As presented graphically in Figure 1, the distribution of librarians among adopter categories deviates substantially from the normal adopter distribution curve described by Rogers.
The comparison between Roger's normal distribution and the respondent data shows that late majority (+3.0%), laggards (+1.7%), and innovators (+1.1%) were consistent. Disparity was significant in two categories, early adopters (+11.1%) and early majority (-16.8%). When plotted, these findings reveal a chasm surrounded by two humps. The data suggests that innovations in library settings may be difficult to diffuse efficiently and effectively.
Problems in the efficient and effective diffusion of innovations in libraries may begin early in the diffusion process, appearing as soon as early adopters come into contact with the innovation and then continuing, with compounding consequences, throughout the diffusion process. The unusually high percentage of early adopters, one-quarter of all respondents, may cause problems with opinion leadership, mainly too many opinion leaders promoting too many variant opinions. This problem then steamrolls into the next stage of adopters: early majority. Here the percentage of adopters was unusually low. The result is too many opinion leaders with too many opinions attempting to influence too few early majority. As one heads back up the far side of the chasm to the late majority, problems will likely continue. Here, though, one encounters the reverse of the previous problem: instead of too much influence there seems to be too little.
With these general findings in mind, the next step was to compare the general distribution of adopter categories with the demographic variables toward innovativeness. These findings reinforced the general distribution findings. Regardless of age range (Figure 2), the type of library environment (Figure 3), years working in a library (Figure 4), or primary role (Figure 5), one observes a chasm surrounded by two humps.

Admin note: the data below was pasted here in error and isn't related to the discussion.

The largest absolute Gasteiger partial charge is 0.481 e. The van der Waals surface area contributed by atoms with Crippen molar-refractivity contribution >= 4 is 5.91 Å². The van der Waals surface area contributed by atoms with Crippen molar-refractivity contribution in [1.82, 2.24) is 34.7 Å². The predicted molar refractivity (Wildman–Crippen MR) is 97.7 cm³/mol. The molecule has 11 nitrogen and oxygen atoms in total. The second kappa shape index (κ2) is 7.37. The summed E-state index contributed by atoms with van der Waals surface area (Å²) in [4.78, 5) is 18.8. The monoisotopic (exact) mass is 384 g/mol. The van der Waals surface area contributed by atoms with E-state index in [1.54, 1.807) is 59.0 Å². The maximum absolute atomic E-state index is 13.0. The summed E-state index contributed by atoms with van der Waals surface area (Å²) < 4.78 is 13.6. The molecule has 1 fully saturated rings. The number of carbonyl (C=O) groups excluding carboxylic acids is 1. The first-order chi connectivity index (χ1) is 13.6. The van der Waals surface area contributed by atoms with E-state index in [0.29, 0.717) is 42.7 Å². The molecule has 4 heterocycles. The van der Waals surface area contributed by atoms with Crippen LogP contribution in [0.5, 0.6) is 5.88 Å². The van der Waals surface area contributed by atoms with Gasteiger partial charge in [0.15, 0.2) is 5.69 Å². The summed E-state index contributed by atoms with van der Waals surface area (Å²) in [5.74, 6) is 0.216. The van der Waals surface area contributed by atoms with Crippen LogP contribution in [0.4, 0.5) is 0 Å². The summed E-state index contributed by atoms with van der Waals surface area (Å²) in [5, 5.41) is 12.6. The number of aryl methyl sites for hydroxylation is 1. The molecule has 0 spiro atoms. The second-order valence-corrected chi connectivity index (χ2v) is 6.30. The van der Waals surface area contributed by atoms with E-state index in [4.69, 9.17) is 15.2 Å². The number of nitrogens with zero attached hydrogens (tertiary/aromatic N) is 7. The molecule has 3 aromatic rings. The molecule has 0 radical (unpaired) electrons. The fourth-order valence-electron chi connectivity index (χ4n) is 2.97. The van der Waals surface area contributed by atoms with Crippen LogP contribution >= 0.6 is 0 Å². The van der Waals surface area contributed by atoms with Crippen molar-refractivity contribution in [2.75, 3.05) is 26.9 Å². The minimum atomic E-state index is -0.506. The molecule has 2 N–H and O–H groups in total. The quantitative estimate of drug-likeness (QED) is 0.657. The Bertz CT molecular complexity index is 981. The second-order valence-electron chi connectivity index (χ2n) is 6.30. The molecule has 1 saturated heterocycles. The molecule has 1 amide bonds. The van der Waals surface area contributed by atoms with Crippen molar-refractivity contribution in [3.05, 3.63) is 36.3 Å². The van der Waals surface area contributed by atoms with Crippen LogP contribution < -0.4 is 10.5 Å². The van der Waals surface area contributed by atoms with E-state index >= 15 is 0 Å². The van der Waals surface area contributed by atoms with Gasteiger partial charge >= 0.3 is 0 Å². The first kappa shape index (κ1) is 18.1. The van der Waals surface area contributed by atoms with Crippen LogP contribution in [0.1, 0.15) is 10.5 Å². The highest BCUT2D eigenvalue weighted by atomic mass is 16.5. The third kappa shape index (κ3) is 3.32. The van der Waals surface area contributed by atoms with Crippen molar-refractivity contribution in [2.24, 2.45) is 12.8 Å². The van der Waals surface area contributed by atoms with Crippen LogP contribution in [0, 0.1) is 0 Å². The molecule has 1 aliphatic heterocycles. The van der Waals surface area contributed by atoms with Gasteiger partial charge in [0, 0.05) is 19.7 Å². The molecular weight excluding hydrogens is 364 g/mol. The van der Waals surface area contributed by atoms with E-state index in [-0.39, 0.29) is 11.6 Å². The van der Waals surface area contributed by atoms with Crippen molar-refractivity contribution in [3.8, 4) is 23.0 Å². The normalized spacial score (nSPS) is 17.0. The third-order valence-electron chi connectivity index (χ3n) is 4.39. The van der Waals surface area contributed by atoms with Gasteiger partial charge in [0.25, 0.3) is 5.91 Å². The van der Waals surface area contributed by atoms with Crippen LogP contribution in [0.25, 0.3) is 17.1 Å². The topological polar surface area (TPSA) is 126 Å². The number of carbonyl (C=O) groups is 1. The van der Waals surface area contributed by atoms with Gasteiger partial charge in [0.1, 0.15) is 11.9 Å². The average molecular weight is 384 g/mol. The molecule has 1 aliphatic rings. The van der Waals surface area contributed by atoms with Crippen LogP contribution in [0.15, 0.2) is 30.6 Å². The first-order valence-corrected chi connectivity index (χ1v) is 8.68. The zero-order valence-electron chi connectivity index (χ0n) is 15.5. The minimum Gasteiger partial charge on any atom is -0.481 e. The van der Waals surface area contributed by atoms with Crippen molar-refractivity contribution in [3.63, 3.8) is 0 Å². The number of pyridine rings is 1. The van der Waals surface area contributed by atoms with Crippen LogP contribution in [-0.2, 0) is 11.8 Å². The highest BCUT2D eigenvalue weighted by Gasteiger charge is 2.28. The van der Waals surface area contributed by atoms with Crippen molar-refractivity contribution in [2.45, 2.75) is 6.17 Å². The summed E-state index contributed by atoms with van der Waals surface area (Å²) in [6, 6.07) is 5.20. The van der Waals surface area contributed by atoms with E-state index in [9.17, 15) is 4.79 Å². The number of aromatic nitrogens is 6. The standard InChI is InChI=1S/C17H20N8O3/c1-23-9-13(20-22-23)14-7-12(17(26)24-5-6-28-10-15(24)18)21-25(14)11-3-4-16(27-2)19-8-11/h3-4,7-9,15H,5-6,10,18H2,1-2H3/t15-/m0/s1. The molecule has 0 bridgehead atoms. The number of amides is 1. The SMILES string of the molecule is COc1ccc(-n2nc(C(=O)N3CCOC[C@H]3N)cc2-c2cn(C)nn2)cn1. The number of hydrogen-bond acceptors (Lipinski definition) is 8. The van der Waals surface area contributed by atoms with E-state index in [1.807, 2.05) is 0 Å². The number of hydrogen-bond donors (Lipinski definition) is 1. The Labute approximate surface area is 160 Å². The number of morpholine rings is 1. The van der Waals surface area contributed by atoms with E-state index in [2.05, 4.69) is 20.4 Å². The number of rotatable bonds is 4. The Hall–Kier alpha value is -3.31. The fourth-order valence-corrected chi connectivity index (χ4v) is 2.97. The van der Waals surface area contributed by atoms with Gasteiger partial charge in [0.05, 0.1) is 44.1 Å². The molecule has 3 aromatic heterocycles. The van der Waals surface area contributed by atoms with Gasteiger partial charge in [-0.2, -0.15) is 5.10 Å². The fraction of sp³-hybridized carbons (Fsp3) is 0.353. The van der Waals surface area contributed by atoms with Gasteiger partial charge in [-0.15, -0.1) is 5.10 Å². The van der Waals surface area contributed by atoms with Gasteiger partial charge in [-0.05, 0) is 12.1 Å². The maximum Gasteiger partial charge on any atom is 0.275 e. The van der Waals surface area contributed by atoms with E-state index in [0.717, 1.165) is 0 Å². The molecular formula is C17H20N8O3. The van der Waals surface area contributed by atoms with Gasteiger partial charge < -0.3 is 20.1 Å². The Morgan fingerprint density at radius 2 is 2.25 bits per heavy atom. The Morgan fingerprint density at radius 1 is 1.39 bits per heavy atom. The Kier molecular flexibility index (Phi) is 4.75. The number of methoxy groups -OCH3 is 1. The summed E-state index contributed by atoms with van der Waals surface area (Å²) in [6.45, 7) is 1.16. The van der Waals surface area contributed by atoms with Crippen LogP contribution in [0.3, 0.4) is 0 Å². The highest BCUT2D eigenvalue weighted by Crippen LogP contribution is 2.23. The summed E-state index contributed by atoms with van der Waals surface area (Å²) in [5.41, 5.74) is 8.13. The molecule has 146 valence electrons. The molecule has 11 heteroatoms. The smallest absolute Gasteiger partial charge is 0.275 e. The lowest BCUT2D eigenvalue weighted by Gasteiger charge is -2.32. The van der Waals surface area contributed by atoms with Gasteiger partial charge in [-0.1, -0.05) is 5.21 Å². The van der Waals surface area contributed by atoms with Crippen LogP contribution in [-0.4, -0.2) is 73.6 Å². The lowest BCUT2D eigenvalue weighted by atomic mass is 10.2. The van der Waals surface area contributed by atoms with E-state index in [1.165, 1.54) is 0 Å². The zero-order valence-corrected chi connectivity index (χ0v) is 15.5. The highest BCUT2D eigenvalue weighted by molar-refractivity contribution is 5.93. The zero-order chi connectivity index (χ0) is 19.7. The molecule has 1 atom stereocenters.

Given the surprising and consistent findings presented above, how might innovation diffusion problems manifest themselves, regardless of specific demographic consideration? We identified three problem areas, of perhaps many: the plethora of opinion leadership, deceleration in adoption, and improper re-invention. Each of these problems lies farther along the diffusion process than the previous one. Therefore one can anticipate that they may be connected and build off one another.
Diffusion researchers have found that early adopters, rather than innovators, are the group that speeds up or slows down the diffusion of innovations. Early adopters are seen by their peers as the key influencers of attitudes, beliefs, and overt opinions about the value of new innovations. This means that most opinion leaders cluster within the early adopter category. As opinion leaders, early adopters tend to develop, test, and evaluate the benefits and side effects of an innovation within specific contexts of use (e.g., within the library where they work). If they perceive an innovation to be beneficial early adopters, through their opinion leadership, seek to trigger the critical mass of early majority adopters that is needed to encourage sustained diffusion.
Acknowledging early adopters as opinion leaders in the diffusion process, the data suggest that at least two serious problems may emerge in the diffusion of innovations into a library setting: Too many opinion leaders influencing too few early adopters.